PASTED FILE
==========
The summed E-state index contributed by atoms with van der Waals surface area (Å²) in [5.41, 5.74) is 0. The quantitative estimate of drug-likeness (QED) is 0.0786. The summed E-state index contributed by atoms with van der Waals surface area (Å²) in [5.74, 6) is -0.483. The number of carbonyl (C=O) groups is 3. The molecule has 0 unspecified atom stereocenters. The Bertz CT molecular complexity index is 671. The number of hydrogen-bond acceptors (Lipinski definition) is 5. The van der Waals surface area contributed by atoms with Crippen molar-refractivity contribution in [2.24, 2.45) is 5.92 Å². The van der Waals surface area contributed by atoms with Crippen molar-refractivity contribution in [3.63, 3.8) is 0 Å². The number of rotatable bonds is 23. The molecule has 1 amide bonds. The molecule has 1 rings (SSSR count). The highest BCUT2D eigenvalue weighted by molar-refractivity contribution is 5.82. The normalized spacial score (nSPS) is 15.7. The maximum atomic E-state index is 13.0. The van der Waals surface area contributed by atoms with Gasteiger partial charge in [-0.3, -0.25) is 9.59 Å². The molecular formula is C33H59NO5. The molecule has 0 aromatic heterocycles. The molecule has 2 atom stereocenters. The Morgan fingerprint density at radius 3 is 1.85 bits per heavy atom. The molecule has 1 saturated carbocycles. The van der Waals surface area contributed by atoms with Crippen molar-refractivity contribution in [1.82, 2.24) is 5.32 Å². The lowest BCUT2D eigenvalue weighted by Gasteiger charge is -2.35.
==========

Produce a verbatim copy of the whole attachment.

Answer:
The summed E-state index contributed by atoms with van der Waals surface area (Å²) in [5.41, 5.74) is 0. The quantitative estimate of drug-likeness (QED) is 0.0786. The summed E-state index contributed by atoms with van der Waals surface area (Å²) in [5.74, 6) is -0.483. The number of carbonyl (C=O) groups is 3. The molecule has 0 unspecified atom stereocenters. The Bertz CT molecular complexity index is 671. The number of hydrogen-bond acceptors (Lipinski definition) is 5. The van der Waals surface area contributed by atoms with Crippen molar-refractivity contribution in [2.24, 2.45) is 5.92 Å². The van der Waals surface area contributed by atoms with Crippen molar-refractivity contribution in [3.63, 3.8) is 0 Å². The number of rotatable bonds is 23. The molecule has 1 amide bonds. The molecule has 1 rings (SSSR count). The highest BCUT2D eigenvalue weighted by molar-refractivity contribution is 5.82. The normalized spacial score (nSPS) is 15.7. The maximum atomic E-state index is 13.0. The van der Waals surface area contributed by atoms with Gasteiger partial charge in [-0.3, -0.25) is 9.59 Å². The molecular formula is C33H59NO5. The molecule has 0 aromatic heterocycles. The molecule has 2 atom stereocenters. The Morgan fingerprint density at radius 3 is 1.85 bits per heavy atom. The molecule has 1 saturated carbocycles. The van der Waals surface area contributed by atoms with Crippen molar-refractivity contribution in [1.82, 2.24) is 5.32 Å². The lowest BCUT2D eigenvalue weighted by Gasteiger charge is -2.35.